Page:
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The latest report on consumer inflation didn't lead to big waves in the precious-metals markets, as a jump in the headline figure didn't fall through to a corresponding increase in core inflation. As a result, spot gold was up less than $1, to $1,243, with SPDR Gold (NYSEMKT:GLD) gaining 0.1%. iShares Silver (NYSEMKT:SLV) actually lost a quarter of a percent, with silver falling almost $0.10, to $20.10 per ounce. Platinum-group metals were narrowly mixed, with platinum gaining $1, to $1,426, while palladium gave up $1, to $740.

Gold And Silver

Image sources: Wikimedia Commons; Creative Commons/Armin Kubelbeck.

Gold investors hoping for a pickup in inflation didn't get the news they were looking for from the Bureau of Labor Statistics today. Even though December's headline number rose 0.3%, which was the highest level since June, most of the gain came from a substantial jump in energy prices that left the core CPI up just 0.1%. Looking longer term, consumer prices rose a total of 1.5%, marking the first two-year period since 1997 and 1998 that inflation remained below the 2% level that is the Federal Reserve's unofficial target inflation rate. Meanwhile, in Europe, annual inflation rates across the Eurozone were even weaker at 0.8%, with four of the continent's nations posting deflationary trends in December.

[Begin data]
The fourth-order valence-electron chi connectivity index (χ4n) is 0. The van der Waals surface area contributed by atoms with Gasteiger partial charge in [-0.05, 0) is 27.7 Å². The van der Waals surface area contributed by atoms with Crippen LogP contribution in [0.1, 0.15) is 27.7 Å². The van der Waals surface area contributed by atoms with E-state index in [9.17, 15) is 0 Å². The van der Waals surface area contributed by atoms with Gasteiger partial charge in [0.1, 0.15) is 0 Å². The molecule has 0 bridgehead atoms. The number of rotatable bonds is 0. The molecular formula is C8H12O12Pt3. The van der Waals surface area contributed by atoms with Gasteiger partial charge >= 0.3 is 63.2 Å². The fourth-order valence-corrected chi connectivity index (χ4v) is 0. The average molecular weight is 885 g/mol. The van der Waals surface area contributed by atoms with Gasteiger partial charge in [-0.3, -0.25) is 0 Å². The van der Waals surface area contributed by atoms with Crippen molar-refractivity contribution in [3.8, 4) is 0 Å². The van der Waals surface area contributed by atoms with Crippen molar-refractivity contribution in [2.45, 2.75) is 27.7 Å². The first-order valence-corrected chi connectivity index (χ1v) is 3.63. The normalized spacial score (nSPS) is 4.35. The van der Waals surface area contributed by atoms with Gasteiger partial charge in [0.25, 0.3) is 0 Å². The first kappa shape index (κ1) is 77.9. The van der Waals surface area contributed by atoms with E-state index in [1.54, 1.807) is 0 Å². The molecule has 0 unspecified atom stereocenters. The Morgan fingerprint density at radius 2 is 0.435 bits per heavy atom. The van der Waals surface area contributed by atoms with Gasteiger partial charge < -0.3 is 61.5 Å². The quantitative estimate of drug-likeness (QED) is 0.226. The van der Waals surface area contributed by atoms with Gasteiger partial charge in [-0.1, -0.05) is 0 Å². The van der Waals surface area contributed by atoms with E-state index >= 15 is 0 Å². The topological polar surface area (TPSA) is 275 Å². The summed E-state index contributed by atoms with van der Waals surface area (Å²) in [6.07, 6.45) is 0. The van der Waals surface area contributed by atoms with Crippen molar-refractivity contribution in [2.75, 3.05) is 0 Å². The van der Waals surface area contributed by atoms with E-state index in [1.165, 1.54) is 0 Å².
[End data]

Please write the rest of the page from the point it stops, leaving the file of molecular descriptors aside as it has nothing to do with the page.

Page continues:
But mining stocks continued to do better than the price of gold, with Market Vectors Gold Miners ETF (NYSEMKT:GDX) jumping more than 1%. Newmont Mining (NYSE:NEM) led the way among major gold producers, rising 1.6% as investors focus on the company's low-cost portfolio of production facilities. As Fool contributor Rupert Hargreaves noted yesterday, Newmont has a substantial portfolio of profitable mines, with even its higher-cost South American properties sporting all-in sustaining cash costs below $1,100 per ounce. If Newmont can follow the trend of its peers in finding ways to cut costs even further, it could lead to higher profits even if gold prices prove unable to rise in the near term.

Meanwhile, precious-metals investors need to keep their eyes on rhetoric from Federal Reserve officials leading up to their next meeting at the end of the month. With so much riding on the future course of monetary policy, investors could see big moves if the Fed deviates from its perceived commitment toward continuing its tapering of quantitative easing.

Fool contributor Dan Caplinger has no position in any stocks mentioned. You can follow him on Twitter @DanCaplinger. The Motley Fool has no position in any of the stocks mentioned. Try any of our Foolish newsletter services free for 30 days. We Fools may not all hold the same opinions, but we all believe that considering a diverse range of insights makes us better investors. The Motley Fool has a disclosure policy.